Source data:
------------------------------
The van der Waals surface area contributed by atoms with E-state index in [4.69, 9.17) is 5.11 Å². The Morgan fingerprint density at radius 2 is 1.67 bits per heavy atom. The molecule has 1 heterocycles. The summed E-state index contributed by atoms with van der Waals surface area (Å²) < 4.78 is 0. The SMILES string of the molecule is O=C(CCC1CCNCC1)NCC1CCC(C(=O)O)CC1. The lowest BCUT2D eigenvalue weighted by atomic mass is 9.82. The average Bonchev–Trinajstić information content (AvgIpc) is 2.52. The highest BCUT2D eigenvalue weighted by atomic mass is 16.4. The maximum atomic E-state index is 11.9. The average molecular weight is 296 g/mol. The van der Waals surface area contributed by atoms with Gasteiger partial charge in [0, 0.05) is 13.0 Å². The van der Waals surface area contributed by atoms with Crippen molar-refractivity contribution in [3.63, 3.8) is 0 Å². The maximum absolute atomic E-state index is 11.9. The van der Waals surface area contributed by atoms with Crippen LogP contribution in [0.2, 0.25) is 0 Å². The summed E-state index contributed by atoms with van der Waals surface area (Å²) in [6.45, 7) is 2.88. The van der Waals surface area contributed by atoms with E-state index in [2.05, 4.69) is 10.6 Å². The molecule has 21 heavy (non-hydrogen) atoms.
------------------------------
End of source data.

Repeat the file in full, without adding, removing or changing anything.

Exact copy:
The van der Waals surface area contributed by atoms with E-state index in [4.69, 9.17) is 5.11 Å². The Morgan fingerprint density at radius 2 is 1.67 bits per heavy atom. The molecule has 1 heterocycles. The summed E-state index contributed by atoms with van der Waals surface area (Å²) < 4.78 is 0. The SMILES string of the molecule is O=C(CCC1CCNCC1)NCC1CCC(C(=O)O)CC1. The lowest BCUT2D eigenvalue weighted by atomic mass is 9.82. The average Bonchev–Trinajstić information content (AvgIpc) is 2.52. The highest BCUT2D eigenvalue weighted by atomic mass is 16.4. The maximum atomic E-state index is 11.9. The average molecular weight is 296 g/mol. The van der Waals surface area contributed by atoms with Gasteiger partial charge in [0, 0.05) is 13.0 Å². The van der Waals surface area contributed by atoms with Crippen molar-refractivity contribution in [3.63, 3.8) is 0 Å². The maximum absolute atomic E-state index is 11.9. The van der Waals surface area contributed by atoms with Crippen LogP contribution in [0.2, 0.25) is 0 Å². The summed E-state index contributed by atoms with van der Waals surface area (Å²) in [6.45, 7) is 2.88. The van der Waals surface area contributed by atoms with E-state index in [2.05, 4.69) is 10.6 Å². The molecule has 21 heavy (non-hydrogen) atoms.